Planned volunteer-informant corps
elicits '1984' fears
As part of the country's war against terrorism, the Bush
administration by next month wants to recruit a million letter carriers, utility workers
and others whose jobs allow them access to private homes into a contingent of organized
The Terrorism Information and Prevention System (Operation TIPS), a national reporting
pilot program, is scheduled to start next month in 10 cities, with 1 million informants ?
or nearly 4 percent of Americans ? initially participating in the program.
The program will allow volunteers, whose routines make them well-positioned to recognize
suspect activities, to report the same to the Justice Department, which is running the
project. The Justice Department will enter the information into a database, which will
then be broadly available within the department, and to state and local agencies and local
police forces. At local and state levels, the program will be coordinated by the Federal
Emergency Management Agency.
Operation TIPS is one part of President Bush's new volunteer Citizen Corps program that
urges Americans to keep their neighborhoods safe. The program is described on the
government Web site www.citizencorps.gov.
"This broad network of volunteer efforts will harness the power of the American
people by relying on their individual skills and interests to prepare local communities to
effectively prevent and respond to the threats of terrorism, crime, or any kind of
disaster," the program's description on the Web site states.
The program has already alarmed several civil liberties groups, including the American
Civil Liberties Union and the Rutherford Institute, which say the administration should
not allow TIPS to become "an end run around the Constitution."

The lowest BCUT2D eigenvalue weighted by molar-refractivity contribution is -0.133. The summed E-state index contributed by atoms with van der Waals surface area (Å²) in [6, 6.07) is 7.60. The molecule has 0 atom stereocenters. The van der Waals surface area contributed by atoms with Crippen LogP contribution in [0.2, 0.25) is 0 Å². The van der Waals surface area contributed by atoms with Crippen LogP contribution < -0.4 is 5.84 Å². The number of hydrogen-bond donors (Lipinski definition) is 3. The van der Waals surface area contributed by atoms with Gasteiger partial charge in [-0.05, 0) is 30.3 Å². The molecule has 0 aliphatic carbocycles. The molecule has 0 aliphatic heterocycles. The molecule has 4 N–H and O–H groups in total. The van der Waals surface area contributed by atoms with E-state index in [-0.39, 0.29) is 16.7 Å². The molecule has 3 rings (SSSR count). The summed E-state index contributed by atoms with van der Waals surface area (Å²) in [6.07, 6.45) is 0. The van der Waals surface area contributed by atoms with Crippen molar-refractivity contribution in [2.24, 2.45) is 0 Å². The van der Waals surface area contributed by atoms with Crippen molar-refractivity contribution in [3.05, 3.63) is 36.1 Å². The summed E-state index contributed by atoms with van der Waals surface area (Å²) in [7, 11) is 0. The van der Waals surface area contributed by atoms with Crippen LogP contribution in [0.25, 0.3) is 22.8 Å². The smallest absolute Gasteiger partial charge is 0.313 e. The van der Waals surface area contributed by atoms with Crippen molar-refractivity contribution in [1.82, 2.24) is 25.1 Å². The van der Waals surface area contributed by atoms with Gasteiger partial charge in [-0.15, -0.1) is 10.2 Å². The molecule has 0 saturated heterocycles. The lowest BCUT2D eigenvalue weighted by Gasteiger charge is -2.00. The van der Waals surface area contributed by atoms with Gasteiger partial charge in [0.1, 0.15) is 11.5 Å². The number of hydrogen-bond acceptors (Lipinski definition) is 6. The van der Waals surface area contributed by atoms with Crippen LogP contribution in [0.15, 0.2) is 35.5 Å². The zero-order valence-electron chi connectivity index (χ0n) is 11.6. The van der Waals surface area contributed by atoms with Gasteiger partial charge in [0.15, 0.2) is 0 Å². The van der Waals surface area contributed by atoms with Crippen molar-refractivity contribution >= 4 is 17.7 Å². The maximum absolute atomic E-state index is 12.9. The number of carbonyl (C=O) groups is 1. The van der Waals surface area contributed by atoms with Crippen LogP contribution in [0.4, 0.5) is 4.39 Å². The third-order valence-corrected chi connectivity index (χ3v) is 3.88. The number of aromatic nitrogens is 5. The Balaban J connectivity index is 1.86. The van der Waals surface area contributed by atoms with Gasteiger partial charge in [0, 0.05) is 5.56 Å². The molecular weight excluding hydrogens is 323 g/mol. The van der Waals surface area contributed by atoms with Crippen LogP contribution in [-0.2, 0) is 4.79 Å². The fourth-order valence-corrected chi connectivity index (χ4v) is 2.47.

Critics say that having Americans act as "domestic informants" is reminiscent of
the infamous Stasi, the new-disbanded communist East German secret police service that
snooped on dissidents and ordinary East German citizens for more than 40 years, compiling
a huge catalogue of notes.
Rachel King, an ACLU legislative counsel, said yesterday the organization is concerned
that law enforcement will use the volunteers, especially those whose occupations allow
them to enter homes and monitor residents ? to search people's residences, without a
warrant. She said that the organization is also worried that the program will adversely
affect the fight against terrorism by wasting resources on useless tips and that the
program will encourage vigilantism and racial profiling.
"The administration apparently wants to implement a program that will turn local
cable or gas or electrical technicians into government-sanctioned peeping Toms," Miss
John Whitehead, executive director of the Rutherford Institute, agreed.
"This is George Orwell's '1984.' It's an absolutely horrible and very dangerous
idea," he said. "It's making Americans into government snoops. President Bush
wants the average American to do what the FBI should be doing. In the end, though, nothing
is going to prevent terrorists from crashing planes into buildings."
A Justice Department official in charge of answering questions about Operation TIPS was
out of the office yesterday and not available for comment. http://www.prisonplanet.com/news_alert_071602_tips.html
Washington Times 07/16/02: Ellen
Original Link: http://www.washingtontimes.com/national/20020716-75882632.htm